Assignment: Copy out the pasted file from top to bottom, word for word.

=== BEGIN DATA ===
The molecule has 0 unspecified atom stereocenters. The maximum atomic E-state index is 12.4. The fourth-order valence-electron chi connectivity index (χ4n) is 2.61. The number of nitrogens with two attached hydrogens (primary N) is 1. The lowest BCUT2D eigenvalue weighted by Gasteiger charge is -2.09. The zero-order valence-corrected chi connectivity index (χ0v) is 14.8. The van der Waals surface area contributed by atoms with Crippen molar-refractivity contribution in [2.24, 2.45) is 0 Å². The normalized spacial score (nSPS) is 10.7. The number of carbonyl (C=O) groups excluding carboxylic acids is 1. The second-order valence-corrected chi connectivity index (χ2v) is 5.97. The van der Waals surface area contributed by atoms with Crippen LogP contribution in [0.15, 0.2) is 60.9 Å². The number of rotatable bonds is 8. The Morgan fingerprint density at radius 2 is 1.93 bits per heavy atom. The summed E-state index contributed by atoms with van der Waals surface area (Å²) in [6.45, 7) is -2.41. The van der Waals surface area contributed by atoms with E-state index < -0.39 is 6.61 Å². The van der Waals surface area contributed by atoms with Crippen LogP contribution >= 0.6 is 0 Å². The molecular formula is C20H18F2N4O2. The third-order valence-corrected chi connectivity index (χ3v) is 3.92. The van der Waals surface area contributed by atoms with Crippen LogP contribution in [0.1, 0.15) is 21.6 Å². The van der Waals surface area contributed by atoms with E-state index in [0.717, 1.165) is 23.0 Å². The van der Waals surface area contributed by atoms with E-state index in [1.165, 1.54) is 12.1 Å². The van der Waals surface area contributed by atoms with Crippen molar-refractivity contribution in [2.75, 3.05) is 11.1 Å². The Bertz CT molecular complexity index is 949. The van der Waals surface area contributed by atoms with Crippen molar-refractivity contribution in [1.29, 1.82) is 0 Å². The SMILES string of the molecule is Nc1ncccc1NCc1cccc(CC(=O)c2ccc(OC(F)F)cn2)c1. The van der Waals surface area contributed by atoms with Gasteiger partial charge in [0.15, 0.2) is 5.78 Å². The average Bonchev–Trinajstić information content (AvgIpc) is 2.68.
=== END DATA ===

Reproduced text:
The molecule has 0 unspecified atom stereocenters. The maximum atomic E-state index is 12.4. The fourth-order valence-electron chi connectivity index (χ4n) is 2.61. The number of nitrogens with two attached hydrogens (primary N) is 1. The lowest BCUT2D eigenvalue weighted by Gasteiger charge is -2.09. The zero-order valence-corrected chi connectivity index (χ0v) is 14.8. The van der Waals surface area contributed by atoms with Crippen molar-refractivity contribution in [2.24, 2.45) is 0 Å². The normalized spacial score (nSPS) is 10.7. The number of carbonyl (C=O) groups excluding carboxylic acids is 1. The second-order valence-corrected chi connectivity index (χ2v) is 5.97. The van der Waals surface area contributed by atoms with Crippen LogP contribution in [0.15, 0.2) is 60.9 Å². The number of rotatable bonds is 8. The Morgan fingerprint density at radius 2 is 1.93 bits per heavy atom. The summed E-state index contributed by atoms with van der Waals surface area (Å²) in [6.45, 7) is -2.41. The van der Waals surface area contributed by atoms with E-state index < -0.39 is 6.61 Å². The van der Waals surface area contributed by atoms with Crippen LogP contribution >= 0.6 is 0 Å². The molecular formula is C20H18F2N4O2. The third-order valence-corrected chi connectivity index (χ3v) is 3.92. The van der Waals surface area contributed by atoms with Crippen LogP contribution in [0.1, 0.15) is 21.6 Å². The van der Waals surface area contributed by atoms with E-state index in [0.717, 1.165) is 23.0 Å². The van der Waals surface area contributed by atoms with E-state index in [1.165, 1.54) is 12.1 Å². The van der Waals surface area contributed by atoms with Crippen molar-refractivity contribution in [2.75, 3.05) is 11.1 Å². The Bertz CT molecular complexity index is 949. The van der Waals surface area contributed by atoms with Crippen molar-refractivity contribution in [1.29, 1.82) is 0 Å². The SMILES string of the molecule is Nc1ncccc1NCc1cccc(CC(=O)c2ccc(OC(F)F)cn2)c1. The van der Waals surface area contributed by atoms with Gasteiger partial charge in [0.15, 0.2) is 5.78 Å². The average Bonchev–Trinajstić information content (AvgIpc) is 2.68.